Chromebooks are becoming more popular, with nearly 2 million sold in Q1 of 2016 alone. But a Chromebook still seems a bit scary—how do you live with just a Chrome browser? Is that really enough for a laptop?
How Can You Just Use a Browser?
Many people spend most of their computer time in a browser, and that browser is often Google Chrome. For people who already spend most of their time using Chrome, a Chromebook is an interesting prospect. Even if you don’t use a browser most of the time, much of what the average person does on their computer can be done in a browser.
A Chromebook is Google’s vision of the future. Chrome OS argues that much of the computer experience we take for granted today is outdated, clunky, and unnecessary. Antivirus software, locally installed applications with their own separate updaters, system optimization tools, huge control panels full of settings going back to Windows 3.1, drivers for compatibility with 20 year old printers, the twenty system tray programs running when you boot up your new Windows laptop, a huge user-visible file system that allows you to dig into your C:\Windows\System32 folder—it’s all unnecessary.
How this sounds to you will depend on how you use your computer and how much you’ve moved to “the cloud.” There was a time when a geek with a media library had several additional hard drives packed into their PC, each of which were full of movies and seasons of TV shows—probably downloaded from unauthorized sources, because few legitimate sources existed in those days. Now, you can just stream movies and TV shows from Netflix, Google Play, iTunes, etc. Why bother downloading, storing, and backing up all those files?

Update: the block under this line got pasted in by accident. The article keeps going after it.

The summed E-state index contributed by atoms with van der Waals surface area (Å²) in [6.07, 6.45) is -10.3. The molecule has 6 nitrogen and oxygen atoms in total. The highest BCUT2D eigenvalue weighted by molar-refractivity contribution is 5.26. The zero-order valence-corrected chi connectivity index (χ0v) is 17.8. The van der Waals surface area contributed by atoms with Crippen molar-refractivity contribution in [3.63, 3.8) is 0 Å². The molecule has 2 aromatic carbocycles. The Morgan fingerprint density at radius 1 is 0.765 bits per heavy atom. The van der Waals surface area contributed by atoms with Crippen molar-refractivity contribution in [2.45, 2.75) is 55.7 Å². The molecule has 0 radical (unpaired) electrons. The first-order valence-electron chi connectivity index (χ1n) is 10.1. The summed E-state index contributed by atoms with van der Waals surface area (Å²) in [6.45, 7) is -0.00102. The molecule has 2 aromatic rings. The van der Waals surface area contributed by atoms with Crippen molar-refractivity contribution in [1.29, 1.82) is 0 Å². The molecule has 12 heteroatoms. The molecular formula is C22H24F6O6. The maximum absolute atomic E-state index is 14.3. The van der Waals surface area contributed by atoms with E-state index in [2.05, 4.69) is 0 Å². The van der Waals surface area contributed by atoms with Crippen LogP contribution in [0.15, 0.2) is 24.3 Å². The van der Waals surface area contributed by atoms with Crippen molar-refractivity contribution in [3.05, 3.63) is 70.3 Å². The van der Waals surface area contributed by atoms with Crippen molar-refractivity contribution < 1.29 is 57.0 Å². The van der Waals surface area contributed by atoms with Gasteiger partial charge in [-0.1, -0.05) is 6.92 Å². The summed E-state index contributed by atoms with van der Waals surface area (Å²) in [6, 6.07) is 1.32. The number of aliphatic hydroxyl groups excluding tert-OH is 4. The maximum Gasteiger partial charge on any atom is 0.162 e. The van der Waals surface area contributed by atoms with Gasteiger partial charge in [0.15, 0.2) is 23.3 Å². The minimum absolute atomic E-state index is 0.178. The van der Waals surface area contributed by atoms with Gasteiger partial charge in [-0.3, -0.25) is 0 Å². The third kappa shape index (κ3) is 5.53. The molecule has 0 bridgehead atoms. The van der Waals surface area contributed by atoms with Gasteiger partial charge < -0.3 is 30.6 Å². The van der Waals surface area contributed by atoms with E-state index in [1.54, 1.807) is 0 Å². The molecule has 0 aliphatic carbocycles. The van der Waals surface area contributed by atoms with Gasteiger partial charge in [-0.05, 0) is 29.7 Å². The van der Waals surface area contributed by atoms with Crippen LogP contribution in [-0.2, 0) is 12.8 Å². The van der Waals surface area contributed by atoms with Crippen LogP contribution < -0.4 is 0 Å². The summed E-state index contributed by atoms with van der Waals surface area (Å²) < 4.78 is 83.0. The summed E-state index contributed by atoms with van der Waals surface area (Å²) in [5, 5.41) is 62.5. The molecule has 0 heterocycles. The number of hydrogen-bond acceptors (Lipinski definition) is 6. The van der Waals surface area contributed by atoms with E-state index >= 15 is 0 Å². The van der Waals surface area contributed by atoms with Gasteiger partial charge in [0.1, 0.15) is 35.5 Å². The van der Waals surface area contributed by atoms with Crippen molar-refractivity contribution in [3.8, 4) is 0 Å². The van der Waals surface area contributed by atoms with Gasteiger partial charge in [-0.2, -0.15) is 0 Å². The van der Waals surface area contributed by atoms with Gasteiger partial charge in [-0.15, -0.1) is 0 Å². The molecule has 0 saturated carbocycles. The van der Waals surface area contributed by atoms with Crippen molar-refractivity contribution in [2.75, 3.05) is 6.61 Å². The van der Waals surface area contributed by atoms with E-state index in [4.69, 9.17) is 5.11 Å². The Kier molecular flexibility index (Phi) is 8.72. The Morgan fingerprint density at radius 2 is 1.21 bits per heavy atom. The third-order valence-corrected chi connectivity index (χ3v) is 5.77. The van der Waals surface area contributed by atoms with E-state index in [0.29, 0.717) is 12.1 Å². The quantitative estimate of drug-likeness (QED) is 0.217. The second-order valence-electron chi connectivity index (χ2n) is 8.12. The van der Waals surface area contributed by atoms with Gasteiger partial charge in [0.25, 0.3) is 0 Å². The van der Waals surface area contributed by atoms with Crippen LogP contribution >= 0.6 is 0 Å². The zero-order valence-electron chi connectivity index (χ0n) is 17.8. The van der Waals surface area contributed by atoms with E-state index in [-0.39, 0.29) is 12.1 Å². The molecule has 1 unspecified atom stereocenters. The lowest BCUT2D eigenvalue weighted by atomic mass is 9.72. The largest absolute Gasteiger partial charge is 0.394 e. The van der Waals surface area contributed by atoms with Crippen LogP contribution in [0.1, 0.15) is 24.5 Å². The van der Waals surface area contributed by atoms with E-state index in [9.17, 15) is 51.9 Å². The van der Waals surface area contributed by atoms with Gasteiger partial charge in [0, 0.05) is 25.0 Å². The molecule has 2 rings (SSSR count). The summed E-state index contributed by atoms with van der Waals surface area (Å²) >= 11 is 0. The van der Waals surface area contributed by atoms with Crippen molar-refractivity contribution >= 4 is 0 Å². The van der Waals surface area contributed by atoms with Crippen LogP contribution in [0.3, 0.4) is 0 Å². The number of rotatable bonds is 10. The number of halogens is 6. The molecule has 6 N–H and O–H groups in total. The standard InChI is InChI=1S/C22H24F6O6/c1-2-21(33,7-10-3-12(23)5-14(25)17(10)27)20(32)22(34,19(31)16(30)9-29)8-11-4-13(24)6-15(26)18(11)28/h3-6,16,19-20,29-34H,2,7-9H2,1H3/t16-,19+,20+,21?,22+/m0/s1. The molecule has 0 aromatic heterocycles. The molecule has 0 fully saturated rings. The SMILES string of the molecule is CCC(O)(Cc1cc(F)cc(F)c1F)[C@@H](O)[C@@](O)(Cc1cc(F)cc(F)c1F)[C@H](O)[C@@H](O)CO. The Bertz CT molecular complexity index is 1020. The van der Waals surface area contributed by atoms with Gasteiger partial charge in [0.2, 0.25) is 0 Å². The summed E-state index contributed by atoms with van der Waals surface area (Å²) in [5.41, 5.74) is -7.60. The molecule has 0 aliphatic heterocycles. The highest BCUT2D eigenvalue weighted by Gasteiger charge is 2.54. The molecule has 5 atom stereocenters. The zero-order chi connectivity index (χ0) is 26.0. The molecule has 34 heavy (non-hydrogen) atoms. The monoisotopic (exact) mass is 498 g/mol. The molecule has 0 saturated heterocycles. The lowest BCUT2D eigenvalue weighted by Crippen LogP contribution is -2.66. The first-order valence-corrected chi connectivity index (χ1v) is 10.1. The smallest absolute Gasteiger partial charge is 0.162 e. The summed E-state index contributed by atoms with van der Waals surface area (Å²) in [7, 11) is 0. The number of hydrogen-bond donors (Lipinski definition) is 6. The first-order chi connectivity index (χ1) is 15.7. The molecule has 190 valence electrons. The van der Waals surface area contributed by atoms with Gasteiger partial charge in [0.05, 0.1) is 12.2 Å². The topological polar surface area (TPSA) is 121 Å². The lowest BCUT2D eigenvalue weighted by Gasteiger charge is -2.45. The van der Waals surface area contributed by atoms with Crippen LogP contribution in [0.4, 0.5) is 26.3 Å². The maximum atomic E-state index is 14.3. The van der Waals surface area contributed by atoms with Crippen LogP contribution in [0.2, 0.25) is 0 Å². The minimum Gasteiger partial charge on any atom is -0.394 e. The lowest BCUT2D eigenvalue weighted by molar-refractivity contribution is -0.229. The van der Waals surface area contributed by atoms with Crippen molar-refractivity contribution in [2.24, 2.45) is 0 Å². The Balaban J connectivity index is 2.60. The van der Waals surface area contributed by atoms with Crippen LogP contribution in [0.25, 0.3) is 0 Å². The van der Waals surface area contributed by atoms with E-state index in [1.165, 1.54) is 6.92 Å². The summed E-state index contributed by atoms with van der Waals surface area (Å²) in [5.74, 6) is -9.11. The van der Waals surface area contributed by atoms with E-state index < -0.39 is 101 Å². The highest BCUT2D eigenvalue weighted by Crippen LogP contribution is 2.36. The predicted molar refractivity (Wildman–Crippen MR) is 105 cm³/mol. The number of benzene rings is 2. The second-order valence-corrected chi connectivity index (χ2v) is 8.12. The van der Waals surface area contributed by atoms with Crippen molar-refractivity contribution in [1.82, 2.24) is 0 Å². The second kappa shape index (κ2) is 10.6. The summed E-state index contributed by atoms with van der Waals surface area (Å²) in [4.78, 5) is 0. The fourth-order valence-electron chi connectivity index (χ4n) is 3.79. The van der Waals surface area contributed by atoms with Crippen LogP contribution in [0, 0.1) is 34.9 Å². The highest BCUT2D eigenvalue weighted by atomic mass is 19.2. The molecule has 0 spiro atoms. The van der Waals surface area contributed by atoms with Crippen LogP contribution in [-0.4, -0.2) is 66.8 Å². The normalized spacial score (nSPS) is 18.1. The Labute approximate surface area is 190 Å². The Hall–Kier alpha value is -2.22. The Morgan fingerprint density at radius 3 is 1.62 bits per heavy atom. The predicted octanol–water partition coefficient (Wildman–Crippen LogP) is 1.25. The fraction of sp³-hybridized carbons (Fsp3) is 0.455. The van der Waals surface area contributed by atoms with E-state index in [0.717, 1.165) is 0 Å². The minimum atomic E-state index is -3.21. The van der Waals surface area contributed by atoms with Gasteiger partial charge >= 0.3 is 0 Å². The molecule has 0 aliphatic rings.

There was a time when you needed to download all your email messages over POP3 and store them on your computer, ensuring you regularly backed up your email program’s data so you wouldn’t lose your email. Now they’re generally stored online and accessed in a web-based client. Even if you use a local email app, you’re probably accessing your email using IMAP, which stores the main copy of your email on the remote server.
Services like Spotify, Rdio, and Pandora have obsoleted huge music collections. Google Docs (and even Microsoft’s Office Web apps) is good enough for most average users, who don’t need all the advanced features found in Microsoft Office. Microsoft is even pushing simpler, “cloud-based” apps with its new Modern interface in newer versions of Windows.
Additional Chromebook Stuff
A Chromebook isn’t really just Chrome—it’s Chrome OS. In addition to the standard Chrome browser that you may already be familiar with, Chrome OS comes with:
- A login screen that allows you to log in with your Google account. After logging in, your Chrome bookmarks, extensions, apps, and other browser data will sync with your Chromebook. You can allow anyone to log into your Chromebook with their Google account or restrict it only to specific people.
- A desktop background with customizable wallpaper.
- A desktop taskbar with an app menu (listing your installed Chrome apps), pinnable shortcuts, and icons for running browser windows.
- Window management features that allow you to open apps in their own dedicated windows, easily resize windows to take up the left and right sides of your screen, and so on.